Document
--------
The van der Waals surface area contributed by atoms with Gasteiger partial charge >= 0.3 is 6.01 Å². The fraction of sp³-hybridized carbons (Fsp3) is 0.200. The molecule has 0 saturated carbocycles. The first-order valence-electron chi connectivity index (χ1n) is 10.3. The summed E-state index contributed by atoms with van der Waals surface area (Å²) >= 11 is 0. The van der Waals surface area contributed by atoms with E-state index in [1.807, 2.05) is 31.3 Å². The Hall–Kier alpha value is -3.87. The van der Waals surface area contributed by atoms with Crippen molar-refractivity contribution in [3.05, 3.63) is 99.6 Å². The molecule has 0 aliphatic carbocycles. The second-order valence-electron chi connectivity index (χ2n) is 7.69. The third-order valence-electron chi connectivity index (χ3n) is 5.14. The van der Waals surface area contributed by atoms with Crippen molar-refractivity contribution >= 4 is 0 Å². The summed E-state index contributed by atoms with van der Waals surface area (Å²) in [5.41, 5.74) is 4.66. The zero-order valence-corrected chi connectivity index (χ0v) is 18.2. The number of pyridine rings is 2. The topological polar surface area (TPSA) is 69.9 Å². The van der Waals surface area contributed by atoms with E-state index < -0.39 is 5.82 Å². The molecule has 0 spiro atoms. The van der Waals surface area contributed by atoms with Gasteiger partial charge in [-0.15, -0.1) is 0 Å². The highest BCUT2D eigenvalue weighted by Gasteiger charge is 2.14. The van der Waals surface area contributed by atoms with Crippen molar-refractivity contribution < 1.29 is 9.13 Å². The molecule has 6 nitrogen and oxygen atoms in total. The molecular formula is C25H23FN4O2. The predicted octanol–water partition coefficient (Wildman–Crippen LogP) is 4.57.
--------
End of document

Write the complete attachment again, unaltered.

The van der Waals surface area contributed by atoms with Gasteiger partial charge >= 0.3 is 6.01 Å². The fraction of sp³-hybridized carbons (Fsp3) is 0.200. The molecule has 0 saturated carbocycles. The first-order valence-electron chi connectivity index (χ1n) is 10.3. The summed E-state index contributed by atoms with van der Waals surface area (Å²) >= 11 is 0. The van der Waals surface area contributed by atoms with E-state index in [1.807, 2.05) is 31.3 Å². The Hall–Kier alpha value is -3.87. The van der Waals surface area contributed by atoms with Crippen molar-refractivity contribution in [3.05, 3.63) is 99.6 Å². The molecule has 0 aliphatic carbocycles. The second-order valence-electron chi connectivity index (χ2n) is 7.69. The third-order valence-electron chi connectivity index (χ3n) is 5.14. The van der Waals surface area contributed by atoms with Crippen molar-refractivity contribution >= 4 is 0 Å². The summed E-state index contributed by atoms with van der Waals surface area (Å²) in [5.41, 5.74) is 4.66. The zero-order valence-corrected chi connectivity index (χ0v) is 18.2. The number of pyridine rings is 2. The topological polar surface area (TPSA) is 69.9 Å². The van der Waals surface area contributed by atoms with E-state index < -0.39 is 5.82 Å². The molecule has 0 spiro atoms. The van der Waals surface area contributed by atoms with Gasteiger partial charge in [-0.15, -0.1) is 0 Å². The highest BCUT2D eigenvalue weighted by Gasteiger charge is 2.14. The van der Waals surface area contributed by atoms with Crippen molar-refractivity contribution < 1.29 is 9.13 Å². The molecule has 6 nitrogen and oxygen atoms in total. The molecular formula is C25H23FN4O2. The predicted octanol–water partition coefficient (Wildman–Crippen LogP) is 4.57.